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5 Frustrating Developer Pet Peeves and How to Deal With Them

Being a software developer challenges your technical abilities, your ability to solve problems, and your ability to be creative. Additionally, it's well-compensated and allows you to work remotely. These are all reasons why "Software Developer" is often considered as one of the best jobs you can have.

But that doesn't mean being a software developer is free of frustration. On the contrary, there's quite a big list of things that rub us the wrong way and heavily test our patience. Often, these are small things that make our lives significantly harder or that are "just wrong."

This is a list with 5 of the most frustrating developer pet peeves and how you can avoid them. This is by no means a comprehensive list, but we believe that these pet peeves are shared among a large group of developers.


It's no mystery that developers don't like bugs. But there's one particular type of bugs that can make a developer's blood boil. Heisenbugs. These are bugs that either disappear or change their behavior when you try to catch them.

Heisenbugs are named after Werner Heisenberg, the physicist who discovered that the act of observing a quantum mechanic system inevitably alters its state. Similarly, the act of discovering a heisenbug seems to inevitably alter its state. Infuriating.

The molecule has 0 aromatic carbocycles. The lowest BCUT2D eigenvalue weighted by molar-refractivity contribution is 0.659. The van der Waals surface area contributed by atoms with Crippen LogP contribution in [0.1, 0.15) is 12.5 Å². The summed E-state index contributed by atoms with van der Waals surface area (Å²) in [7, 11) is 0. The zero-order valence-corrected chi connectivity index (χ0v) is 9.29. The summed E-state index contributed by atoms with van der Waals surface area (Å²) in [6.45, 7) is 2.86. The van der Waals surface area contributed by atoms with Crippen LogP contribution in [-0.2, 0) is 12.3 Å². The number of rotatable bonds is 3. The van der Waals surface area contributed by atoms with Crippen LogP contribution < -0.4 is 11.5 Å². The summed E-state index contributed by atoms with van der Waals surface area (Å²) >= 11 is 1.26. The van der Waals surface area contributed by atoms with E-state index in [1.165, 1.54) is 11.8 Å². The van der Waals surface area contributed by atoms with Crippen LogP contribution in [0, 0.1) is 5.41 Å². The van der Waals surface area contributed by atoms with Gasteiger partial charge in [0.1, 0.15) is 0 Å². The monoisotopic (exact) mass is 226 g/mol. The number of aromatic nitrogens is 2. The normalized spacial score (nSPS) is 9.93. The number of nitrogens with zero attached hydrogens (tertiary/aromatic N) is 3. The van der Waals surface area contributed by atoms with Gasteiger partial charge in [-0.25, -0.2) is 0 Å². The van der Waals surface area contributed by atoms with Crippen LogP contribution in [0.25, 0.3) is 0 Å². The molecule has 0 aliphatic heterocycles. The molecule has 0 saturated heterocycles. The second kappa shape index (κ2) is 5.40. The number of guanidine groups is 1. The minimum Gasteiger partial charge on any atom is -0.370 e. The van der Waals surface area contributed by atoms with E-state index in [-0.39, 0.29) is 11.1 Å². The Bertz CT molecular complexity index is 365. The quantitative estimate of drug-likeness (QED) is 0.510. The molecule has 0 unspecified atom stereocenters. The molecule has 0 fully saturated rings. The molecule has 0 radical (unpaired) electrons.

5 Frustrating Developer Pet Peeves and How to Deal With Them
From the brilliant cartoonists over at Geek&Poke

Heisenbugs are pernicious bugs without a clear solution. Sometimes, they happen because you used the value of a non-initialized variable, because you followed an invalid pointer, because cosmic rays are affecting your hardware (no joke), etc.

The only way to get rid of a heisenbug is through very careful, slow debugging. The best way to prevent one is through good coding practices and careful, consistent refactoring of your codebase. Ideally, you should encounter fewer heisenbugs as your codebase grows, not more.

Everything is Top Priority

Working on a project where all features are important is a frustrating experience. Everything needs to be done as fast as possible and nothing can be cut out. You're trying to do it all and your days are whirlpools of chaos.